Church opposition to redefining marriage
Publication Date: 2011-09-09
The Scottish Government’s consultation plan on ‘same-sex’ marriage rings alarm bells. Church will oppose, say bishops
The Bishops’ Conference of Scotland has questioned the validity of the Scottish Government’s public consultation on marriage between homosexuals.
The bishops expressed concern that the decision to legalise marriage between homosexuals had already been taken and the public consultation would not be taken seriously by the government.
The 14-week public consultation on the issue asks if marriage in Scotland should be allowed for same-sex couples through a civil or religious ceremony.
The consultation was launched last Friday by Health Secretary Nicola Sturgeon who said she and the rest of the Scottish Government ‘tend towards the view that same-sex marriage should be introduced’ and was considering introducing a bill proposing the changes next year.
Church to respond
The Scottish bishops stressed that many of the suggestions in the consultation were entirely hostile to Catholic teaching and the Church was bound to resist them.
“The view of the Church is clear, no government can rewrite human nature; the family and marriage existed before the state and are built on the union between a man and woman,” they said. “Any attempt to redefine marriage is a direct attack on a foundational building block of society and will be strenuously opposed.”
The bishops discussed the issue during a meeting this week. In a statement they said that the Scottish Church would examine the consultation process extremely closely to see if it would have any effect on the government’s final decision.
“The Catholic Church will study the consultation document in detail and respond to it,” they said. “It is not clear at this stage whether ministers have decided to legislate regardless of the outcome of the consultation. If a decision to legislate has been taken, it is not clear what purpose a consultation serves.”
The bishops said they hoped that the government would respect the consultation process but the Church’s experiences on legislation, such as that which brought an end Catholic to adoption agencies, did not fill them with confidence.
“It is to be hoped that the government will accept that any consultation must permit proper, balanced reflection of the arguments and not just be an exercise for justifying the campaign demands of a vociferous lobby group,” they said. “We share the concerns which have been raised about the efficacy of Scottish Government consultations. Assurances must be given by the Scottish Government that only voters resident in Scotland will be able to participate and the response mechanisms should ensure this.”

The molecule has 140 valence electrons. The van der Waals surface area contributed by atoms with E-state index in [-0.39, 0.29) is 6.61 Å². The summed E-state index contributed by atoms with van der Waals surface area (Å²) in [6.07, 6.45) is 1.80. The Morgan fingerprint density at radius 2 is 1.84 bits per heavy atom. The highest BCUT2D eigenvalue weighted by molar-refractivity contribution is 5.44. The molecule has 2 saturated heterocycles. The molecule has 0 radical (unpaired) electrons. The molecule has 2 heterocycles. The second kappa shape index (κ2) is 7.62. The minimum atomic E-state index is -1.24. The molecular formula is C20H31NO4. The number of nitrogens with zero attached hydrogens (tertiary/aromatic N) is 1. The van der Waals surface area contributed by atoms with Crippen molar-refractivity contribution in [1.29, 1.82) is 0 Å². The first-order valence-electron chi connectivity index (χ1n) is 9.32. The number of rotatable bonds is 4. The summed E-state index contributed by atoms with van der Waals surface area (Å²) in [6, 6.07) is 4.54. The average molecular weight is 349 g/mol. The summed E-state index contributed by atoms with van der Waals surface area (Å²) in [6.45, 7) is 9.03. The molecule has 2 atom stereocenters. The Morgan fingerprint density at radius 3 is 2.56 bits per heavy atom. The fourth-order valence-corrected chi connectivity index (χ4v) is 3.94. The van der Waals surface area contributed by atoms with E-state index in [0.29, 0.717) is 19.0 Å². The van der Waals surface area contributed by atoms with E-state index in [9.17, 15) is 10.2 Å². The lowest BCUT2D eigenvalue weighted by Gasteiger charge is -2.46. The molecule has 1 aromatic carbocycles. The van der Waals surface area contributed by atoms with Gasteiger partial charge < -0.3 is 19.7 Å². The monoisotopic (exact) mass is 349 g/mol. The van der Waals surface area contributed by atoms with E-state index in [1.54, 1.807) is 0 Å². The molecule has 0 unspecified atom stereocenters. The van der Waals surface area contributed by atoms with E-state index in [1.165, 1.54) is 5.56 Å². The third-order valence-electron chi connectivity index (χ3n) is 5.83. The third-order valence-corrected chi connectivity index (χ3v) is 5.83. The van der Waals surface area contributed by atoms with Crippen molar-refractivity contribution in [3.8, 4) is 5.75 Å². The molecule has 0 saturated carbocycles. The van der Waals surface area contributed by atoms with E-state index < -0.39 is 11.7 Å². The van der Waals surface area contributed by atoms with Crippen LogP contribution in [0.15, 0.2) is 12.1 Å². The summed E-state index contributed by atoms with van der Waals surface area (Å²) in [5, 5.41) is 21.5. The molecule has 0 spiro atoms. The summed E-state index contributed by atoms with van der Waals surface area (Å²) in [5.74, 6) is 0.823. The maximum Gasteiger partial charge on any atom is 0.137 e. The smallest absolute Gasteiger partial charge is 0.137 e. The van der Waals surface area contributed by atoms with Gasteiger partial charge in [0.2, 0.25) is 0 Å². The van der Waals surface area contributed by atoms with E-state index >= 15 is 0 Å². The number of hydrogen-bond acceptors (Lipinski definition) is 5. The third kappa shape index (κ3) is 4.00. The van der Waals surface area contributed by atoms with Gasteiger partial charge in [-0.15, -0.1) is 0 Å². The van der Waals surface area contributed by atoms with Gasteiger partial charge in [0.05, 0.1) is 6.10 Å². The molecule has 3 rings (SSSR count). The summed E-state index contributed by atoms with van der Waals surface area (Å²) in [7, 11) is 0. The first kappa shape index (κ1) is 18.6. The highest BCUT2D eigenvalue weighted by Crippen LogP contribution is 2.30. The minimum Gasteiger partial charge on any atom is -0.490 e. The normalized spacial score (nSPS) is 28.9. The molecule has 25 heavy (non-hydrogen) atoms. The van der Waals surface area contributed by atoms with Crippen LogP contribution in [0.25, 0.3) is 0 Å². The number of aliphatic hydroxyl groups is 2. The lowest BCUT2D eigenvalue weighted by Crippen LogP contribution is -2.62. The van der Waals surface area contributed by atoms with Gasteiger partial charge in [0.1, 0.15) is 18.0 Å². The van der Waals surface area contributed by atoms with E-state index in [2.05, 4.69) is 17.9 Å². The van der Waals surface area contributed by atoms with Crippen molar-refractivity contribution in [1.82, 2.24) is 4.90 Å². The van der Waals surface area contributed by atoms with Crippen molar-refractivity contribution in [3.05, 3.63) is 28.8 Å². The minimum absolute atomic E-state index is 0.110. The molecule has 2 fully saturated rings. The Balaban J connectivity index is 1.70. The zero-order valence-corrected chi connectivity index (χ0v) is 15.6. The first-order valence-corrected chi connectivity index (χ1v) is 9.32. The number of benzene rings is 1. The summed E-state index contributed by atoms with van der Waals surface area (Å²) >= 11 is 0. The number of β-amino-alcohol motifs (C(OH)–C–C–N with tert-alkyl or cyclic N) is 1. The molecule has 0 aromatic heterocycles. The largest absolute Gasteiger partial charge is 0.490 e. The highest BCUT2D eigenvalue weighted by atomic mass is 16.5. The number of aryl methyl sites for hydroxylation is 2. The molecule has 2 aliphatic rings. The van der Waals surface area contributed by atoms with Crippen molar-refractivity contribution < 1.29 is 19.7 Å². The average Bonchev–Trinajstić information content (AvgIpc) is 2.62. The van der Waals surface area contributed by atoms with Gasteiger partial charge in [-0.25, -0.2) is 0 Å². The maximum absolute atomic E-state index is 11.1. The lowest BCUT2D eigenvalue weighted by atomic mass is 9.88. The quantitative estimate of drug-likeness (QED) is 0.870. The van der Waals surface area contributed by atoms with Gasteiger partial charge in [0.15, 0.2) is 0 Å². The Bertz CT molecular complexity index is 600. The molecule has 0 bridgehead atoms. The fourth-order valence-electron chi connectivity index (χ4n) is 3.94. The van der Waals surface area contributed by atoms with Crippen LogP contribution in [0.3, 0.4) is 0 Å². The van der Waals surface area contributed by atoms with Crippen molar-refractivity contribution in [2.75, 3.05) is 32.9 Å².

Despite these concerns individual members of the Bishops’ Conference said they will make their own contributions to the consultation and urged the Catholic community in Scotland to do the same.
The consultation was launched by health secretary Nicola Sturgeon (right) who said she and the rest of the Scottish Government ‘tend towards the view that same-sex marriage should be introduced however, we are aware that for religious reasons, some faith groups and celebrants may not want to solemnise same-sex marriages, and that is why we are making it clear that they should not be obliged to do so.’
Currently, same sex couples can obtain legal recognition of their relationship through entering into civil partnerships but the ceremonies may not take place in religious premises and can only be registered by civil registrars.
Ms Sturgeon said the Scottish government would meet interested groups to discuss the issues surrounding same sex marriage during the consultation period, which concludes in December. Following the consultation, if a decision is taken to change the law, a bill could be introduced to the Scottish Parliament in 2013.
Ms Sturgeon did pledge to listen to the views of all groups: “Although the government has set out its initial view, we give an absolute assurance that all views will be listened to. No final views have been reached and no decisions have been taken.”
Mike Judge of The Christian Institute also expressed grave concern about the consultation process and questioned the need for fresh legislation in this area.
“All the legal rights of marriage are already available to homosexual couples through civil partnership registrations,” Mr Judge said. “Last year only 465 civil partnerships were registered in Scotland. This is not about rights, this is about redefining marriage for the whole of society at the behest of a small minority of activists.”
Mr Judge also warned that if the consultation led to fresh legislation there could be dangerous consequences.
“If marriage is redefined for homosexual marriage, that new definition will be the one that the state promotes as the standard,” he said. “It will have huge implications for what is taught in schools and for wider society. If marriage can be redefined for homosexual marriage, why not redefine it to allow polygamy? Canada has legalised homosexual marriage, and litigation is now underway in one Canadian state to legalise polygamy. Marriage, although undermined by easy divorce and cohabitation, remains a key building block of society. Children do best when they have a mother and a father who are committed to each other. Children need a mother and a father, but homosexual marriage denies this.”
Mr Judge also expressed fear that the cost of legislating marriage between homosexuals could be prohibitive.